When perfect eating habits, high performance, and demanding fitness regimens are expected, not all athletes are able to keep up.
Terrence Engles was chosen in the MLB draft by the Montreal Expos in 2003, right out of high school. He was a kid who had experimented with drugs during his time as an adolescent, but was never a heavy user. While Engles played in the minor leagues he spent months at a time on the road, traveling from city to city. He met new players often and spent less and less time with his family. Eventually, Engles injured his back and needed to visit the hospital for an MRI.
The MRI revealed significant damage to his back, and his physician filled a prescription for pain-killing medication, which would help Engles’ recovery.
The drugs that Engles’ doctor hoped would help him recover, instead sent him down a dark path. Engles soon became addicted to the painkillers, taking them every day at increasingly higher doses. He reached a point where he could not go a day without taking the pills, if not he suffered from severe withdrawal symptoms. Eventually, the pills took over Engles’ life, and he had to stop playing baseball and enter rehab.
Engles’ story is not a pretty one, and while on the more severe end of substance abuse tales, Engles is not the only athlete that has gone through similar troubles. Amongst professional football players, 52% self-reported the use of opiates at some point in their career, while 72% stated that they misused opiates at some point in their career. In the same survey, only 5% of respondents stated that they only used their opiates under the guidelines of their prescription and physician.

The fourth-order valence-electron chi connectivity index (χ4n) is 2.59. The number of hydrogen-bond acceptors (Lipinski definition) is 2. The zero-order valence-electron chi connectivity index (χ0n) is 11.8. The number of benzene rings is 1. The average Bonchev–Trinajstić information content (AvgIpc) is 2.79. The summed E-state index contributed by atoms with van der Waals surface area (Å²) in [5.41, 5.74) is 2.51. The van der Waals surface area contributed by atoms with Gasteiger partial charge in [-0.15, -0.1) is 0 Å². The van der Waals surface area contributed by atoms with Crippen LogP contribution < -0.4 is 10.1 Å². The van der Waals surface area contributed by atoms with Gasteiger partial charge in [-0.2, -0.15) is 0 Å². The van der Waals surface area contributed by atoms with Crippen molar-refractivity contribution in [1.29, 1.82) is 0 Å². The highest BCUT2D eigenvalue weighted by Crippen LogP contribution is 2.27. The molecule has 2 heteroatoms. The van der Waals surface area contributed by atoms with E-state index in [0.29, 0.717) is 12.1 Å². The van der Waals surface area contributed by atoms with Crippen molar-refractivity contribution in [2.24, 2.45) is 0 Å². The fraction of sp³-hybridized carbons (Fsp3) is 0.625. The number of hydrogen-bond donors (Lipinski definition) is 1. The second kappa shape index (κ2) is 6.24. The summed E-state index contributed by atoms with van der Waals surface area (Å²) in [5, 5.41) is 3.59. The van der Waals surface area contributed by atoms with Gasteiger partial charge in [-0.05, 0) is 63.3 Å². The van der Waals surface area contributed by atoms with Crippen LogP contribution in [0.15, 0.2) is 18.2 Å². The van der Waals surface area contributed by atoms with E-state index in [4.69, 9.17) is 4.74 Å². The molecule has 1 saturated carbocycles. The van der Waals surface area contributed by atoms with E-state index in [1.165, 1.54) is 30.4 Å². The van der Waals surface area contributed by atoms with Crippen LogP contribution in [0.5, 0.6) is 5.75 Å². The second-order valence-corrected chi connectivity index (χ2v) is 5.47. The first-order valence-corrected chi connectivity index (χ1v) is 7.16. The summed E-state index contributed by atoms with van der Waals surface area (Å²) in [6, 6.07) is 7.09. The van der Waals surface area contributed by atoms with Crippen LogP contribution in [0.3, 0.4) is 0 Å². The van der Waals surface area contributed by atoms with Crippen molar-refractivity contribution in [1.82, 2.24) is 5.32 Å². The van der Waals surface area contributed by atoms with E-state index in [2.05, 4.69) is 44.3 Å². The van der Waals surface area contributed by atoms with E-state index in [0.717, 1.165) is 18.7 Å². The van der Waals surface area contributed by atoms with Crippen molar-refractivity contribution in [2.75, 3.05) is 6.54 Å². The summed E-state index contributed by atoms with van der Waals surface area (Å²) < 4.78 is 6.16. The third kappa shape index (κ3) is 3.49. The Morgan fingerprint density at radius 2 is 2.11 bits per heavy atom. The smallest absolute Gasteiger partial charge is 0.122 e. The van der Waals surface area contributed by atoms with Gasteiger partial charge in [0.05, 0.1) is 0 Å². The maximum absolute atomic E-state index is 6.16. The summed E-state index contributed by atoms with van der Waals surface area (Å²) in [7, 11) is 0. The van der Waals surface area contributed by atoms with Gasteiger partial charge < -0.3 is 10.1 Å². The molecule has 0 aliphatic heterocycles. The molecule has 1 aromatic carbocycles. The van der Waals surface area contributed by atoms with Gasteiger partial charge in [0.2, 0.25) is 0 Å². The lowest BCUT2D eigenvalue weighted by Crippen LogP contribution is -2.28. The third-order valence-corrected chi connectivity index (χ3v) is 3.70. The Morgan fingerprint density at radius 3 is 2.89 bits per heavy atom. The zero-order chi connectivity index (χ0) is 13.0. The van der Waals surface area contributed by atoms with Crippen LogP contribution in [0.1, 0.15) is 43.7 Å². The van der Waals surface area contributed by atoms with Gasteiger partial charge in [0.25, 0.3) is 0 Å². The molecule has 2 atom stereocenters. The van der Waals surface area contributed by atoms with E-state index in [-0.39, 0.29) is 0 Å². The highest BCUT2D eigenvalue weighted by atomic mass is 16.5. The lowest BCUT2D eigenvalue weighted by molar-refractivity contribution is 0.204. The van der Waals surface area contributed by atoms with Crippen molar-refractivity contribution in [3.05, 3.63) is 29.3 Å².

The substance abuse woes of athletes not only include opiates, but others such as marijuana, alcohol, and tobacco. Just recently the world was shocked by the World Anti-Doping Agency’s decision to ban Sha’Carri Richardson from competitive play for one month after she tested positive for marijuana. Richardson then came out publicly to apologize and stated she used marijuana as a way to cope with the recent death of her mother. Both Richardson and Engles had been dealing with trauma and used drugs and the induced high they provide to help themselves feel better.
It is not only Engles and Richardson, but hundreds of different athletes across numerous sports. While these athletes may have little in common on the surface, the common thread between them is the lack of mental health care provided to them throughout their lives. Too often are young athletes told to just push through their pain, or toughen up. With increased focus on maintaining the mental health of athletes, we can help them discover better coping methods than drug use. Additionally, as mental healthcare becomes more accessible to young athletes, we can increase the likelihood of better outcomes for those so often overlooked in their battles with substance abuse.